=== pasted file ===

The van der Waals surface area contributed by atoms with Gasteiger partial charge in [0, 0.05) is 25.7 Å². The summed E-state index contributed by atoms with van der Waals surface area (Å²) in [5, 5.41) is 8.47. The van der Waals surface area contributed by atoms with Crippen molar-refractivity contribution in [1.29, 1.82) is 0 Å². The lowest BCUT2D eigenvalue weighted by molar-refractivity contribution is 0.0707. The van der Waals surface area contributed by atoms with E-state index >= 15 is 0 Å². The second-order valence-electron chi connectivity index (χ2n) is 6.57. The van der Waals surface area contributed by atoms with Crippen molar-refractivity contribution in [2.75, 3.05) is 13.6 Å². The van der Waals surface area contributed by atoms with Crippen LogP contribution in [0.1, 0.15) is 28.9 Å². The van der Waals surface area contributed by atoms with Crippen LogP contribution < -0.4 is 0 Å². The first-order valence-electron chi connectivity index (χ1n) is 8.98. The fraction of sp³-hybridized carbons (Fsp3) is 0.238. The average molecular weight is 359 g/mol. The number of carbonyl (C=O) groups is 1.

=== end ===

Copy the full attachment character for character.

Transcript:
The van der Waals surface area contributed by atoms with Gasteiger partial charge in [0, 0.05) is 25.7 Å². The summed E-state index contributed by atoms with van der Waals surface area (Å²) in [5, 5.41) is 8.47. The van der Waals surface area contributed by atoms with Crippen molar-refractivity contribution in [1.29, 1.82) is 0 Å². The lowest BCUT2D eigenvalue weighted by molar-refractivity contribution is 0.0707. The van der Waals surface area contributed by atoms with E-state index >= 15 is 0 Å². The second-order valence-electron chi connectivity index (χ2n) is 6.57. The van der Waals surface area contributed by atoms with Crippen molar-refractivity contribution in [2.75, 3.05) is 13.6 Å². The van der Waals surface area contributed by atoms with Crippen LogP contribution in [0.1, 0.15) is 28.9 Å². The van der Waals surface area contributed by atoms with Crippen LogP contribution < -0.4 is 0 Å². The first-order valence-electron chi connectivity index (χ1n) is 8.98. The fraction of sp³-hybridized carbons (Fsp3) is 0.238. The average molecular weight is 359 g/mol. The number of carbonyl (C=O) groups is 1.